The Union members performed work on Defendant property under the contract with the G.C., but the G.C. did not pay the Trustee the required contributions under the CBA. Thereafter, the Trustee filed a Mechanics’ Lien Claim against Defendant, alleging that the Union’s members performed services that were incorporated into or utilized for the improvement of the property. Additionally, the Trustee claimed that the Union’s employees were subcontractors of the G.C. pursuant to the CBA. The main issue, therefore, was whether a Union Trustee has standing to file a mechanics’ lien against a property owner based on a general contractor’s alleged failure to make contributions under a CBA on behalf of his employees to a fund that pays for union workers’ benefits.

Defendant filed preliminary objections in the nature of a demurer, arguing that the Trustee could not assert a mechanics’ lien claim on behalf of the Union’s members because the Union’s members themselves were not “subcontractors” as defined by the Mechanics’ Lien Law. Defendant argued that the Union’s members were employees and/or laborers of the G.C., as opposed to “subcontractors.”

The Court of Common Pleas of Erie County granted the preliminary objections. The trial court found that the Union’s employees were not subcontractors because they were employees of general contractor. Further, collective bargaining agreements were not subcontractor agreements, but employment contracts that were unrelated to “improvements” on real property. The trial court also found that because the Trustee did not perform work on or furnish materials to a project, he lacked standing to bring the claim. In granting Defendant’s preliminary objections, the court strictly interpreted the Mechanics’ Lien Law.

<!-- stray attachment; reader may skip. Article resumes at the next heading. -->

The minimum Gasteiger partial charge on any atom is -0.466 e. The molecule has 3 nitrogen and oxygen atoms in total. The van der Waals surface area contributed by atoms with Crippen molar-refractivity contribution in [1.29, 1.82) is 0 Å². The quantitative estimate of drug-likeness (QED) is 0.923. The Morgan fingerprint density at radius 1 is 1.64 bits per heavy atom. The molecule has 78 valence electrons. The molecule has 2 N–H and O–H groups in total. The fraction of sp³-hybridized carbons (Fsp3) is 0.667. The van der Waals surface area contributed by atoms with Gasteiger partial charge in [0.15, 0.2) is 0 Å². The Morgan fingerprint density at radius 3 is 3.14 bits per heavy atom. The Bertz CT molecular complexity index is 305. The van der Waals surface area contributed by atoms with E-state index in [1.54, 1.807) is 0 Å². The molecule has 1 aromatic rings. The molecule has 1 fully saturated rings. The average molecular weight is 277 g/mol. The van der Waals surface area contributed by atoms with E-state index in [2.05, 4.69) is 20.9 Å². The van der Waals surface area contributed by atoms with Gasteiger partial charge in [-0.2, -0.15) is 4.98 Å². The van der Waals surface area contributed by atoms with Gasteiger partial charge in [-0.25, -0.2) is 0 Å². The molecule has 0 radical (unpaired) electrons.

On appeal, the Superior Court ultimately held that the Trustee of a union employee benefit fund had standing to file a mechanics’ lien claim against the property of a developer in order to recoup unpaid benefit contributions by their employer owed to the Union. The Court held that the Union’s employees were subcontractors pursuant to the CBA. The Court reasoned that since the Trustee “stood in the shoes” of the union members, the Trustee could be considered a subcontractor under the mechanics’ Lien Law. The Court stated: